“The initial wetlands impacts were based on the National Wetlands Inventory Maps, which are very broad and often not on target,” she said. “We are still not sure what transpired between 2005” — when, she says, the corps told VDOT it needed to supplement maps with ground studies — “and 2012.”

A portion of the $192 million of taxpayers’ money spent on the project so far went to gathering information for the permit application that the private partner lodged with the corps Sept. 30, Rollison said.

At the very least, to assess whether the new road meets the public interest test, the corps now requires a supplement to the environmental impact statement, to document the increase in wetlands impacts, the effects of tolling and making it an interstate-style limited-access road — both additions to the original, publicly exhibited plans — and why the earlier alternative of improving the existing road doesn’t meet the project’s purpose and need, Allen-Grimes said.

VDOT has changed its original proposal for the existing 460 alternative, which the corps stressed could be an environmentally friendlier option, from a widening to five lanes to expanding the road to eight lanes.

With combining tolling and free access — a key part of the project — and adding bypasses around communities like Brantley’s Ivor, it now reports that remodeling the existing road would destroy more wetlands and cost twice as much — $2.8 billion — than building a new road alongside it.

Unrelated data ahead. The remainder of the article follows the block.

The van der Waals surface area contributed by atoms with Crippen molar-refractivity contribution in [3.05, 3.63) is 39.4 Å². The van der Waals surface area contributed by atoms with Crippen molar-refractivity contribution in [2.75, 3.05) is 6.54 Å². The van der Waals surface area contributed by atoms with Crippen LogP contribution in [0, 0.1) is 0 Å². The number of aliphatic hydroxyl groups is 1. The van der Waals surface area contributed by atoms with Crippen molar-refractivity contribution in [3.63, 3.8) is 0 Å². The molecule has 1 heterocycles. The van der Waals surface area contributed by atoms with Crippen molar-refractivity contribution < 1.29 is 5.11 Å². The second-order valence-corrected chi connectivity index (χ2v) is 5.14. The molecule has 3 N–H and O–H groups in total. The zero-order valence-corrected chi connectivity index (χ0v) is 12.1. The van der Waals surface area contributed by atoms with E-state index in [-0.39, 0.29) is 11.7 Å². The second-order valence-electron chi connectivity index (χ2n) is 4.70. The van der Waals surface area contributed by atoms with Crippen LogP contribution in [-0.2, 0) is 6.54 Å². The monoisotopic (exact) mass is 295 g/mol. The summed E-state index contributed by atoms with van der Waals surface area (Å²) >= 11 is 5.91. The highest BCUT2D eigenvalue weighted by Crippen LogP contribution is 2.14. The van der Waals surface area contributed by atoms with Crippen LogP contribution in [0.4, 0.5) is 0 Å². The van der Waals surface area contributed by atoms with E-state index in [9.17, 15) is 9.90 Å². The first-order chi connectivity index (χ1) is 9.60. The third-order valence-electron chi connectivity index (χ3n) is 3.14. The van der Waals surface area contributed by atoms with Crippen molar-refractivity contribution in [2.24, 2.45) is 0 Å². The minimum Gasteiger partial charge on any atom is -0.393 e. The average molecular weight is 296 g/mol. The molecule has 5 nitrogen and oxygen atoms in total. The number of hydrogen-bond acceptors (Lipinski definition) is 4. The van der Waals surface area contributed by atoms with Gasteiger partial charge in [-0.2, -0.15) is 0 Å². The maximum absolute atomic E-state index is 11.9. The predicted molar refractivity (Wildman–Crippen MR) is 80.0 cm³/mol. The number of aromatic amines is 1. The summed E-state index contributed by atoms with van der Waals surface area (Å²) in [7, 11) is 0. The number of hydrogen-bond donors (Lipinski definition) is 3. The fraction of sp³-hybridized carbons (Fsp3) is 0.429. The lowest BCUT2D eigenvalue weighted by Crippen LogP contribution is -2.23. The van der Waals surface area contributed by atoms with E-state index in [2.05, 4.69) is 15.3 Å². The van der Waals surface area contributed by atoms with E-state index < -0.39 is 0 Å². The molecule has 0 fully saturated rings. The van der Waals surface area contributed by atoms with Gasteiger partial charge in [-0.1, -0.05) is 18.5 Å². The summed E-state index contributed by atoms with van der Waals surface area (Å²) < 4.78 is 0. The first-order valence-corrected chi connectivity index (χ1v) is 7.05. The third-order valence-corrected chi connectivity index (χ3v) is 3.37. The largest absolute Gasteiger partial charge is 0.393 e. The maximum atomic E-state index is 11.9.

“They have indicated that the alternative in the original EIS of improving the existing road doesn’t meet the purpose and need, (but) we need to document why it doesn’t and what has changed,” Allen-Grimes said.

R.M. Felts Jr., another Ivor local whose farmland would be cut in half, says he sees the need for the new road.

“I’ve lived here all my life and been driving the road for 50-plus years, and it’s a very dangerous road,” Felts said.

“We need the road, but I hate to see it come through my property; it’s going to be a major impact on the life we have known.”

No right-of-way acquisitions have yet been authorized, according to Rollison. VDOT says remodeling and tolling the existing road would potentially mean up to 364 residential and 20 business relocations, nearly quadruple that of its preferred new road.

Virginia’s outgoing governor, Bob McDonnell, has pushed the project, saying it will maximize benefit to the commonwealth from the Port of Virginia, provide an evacuation route for Hampton Roads, be a strategic asset for the military, and take trucks off the existing 460, improving safety.

Traveling the entire road when it opens in 2018 will cost cars $3.69 and trucks $11.72, VDOT says. The existing 460 would provide a free alternative.

“The wetlands impacts will continue to change and will get significantly lower as the

design progresses,” Rollison said.

Allen-Grimes is not so bullish. “The more impact, the more benefit should be apparent,” she said. “We have a ways to go in looking at the benefit of this project.”

Standing in his field skirted by the woods he played in as a boy, Brantley hopes some kind of miracle stops the road from bisecting his land.

“I haven’t slept for the last two years worrying about this damn mess,” he said. “It just changes my way of life. I wouldn’t be surprised if I see my daddy come up here out of the cemetery when they start on this road.”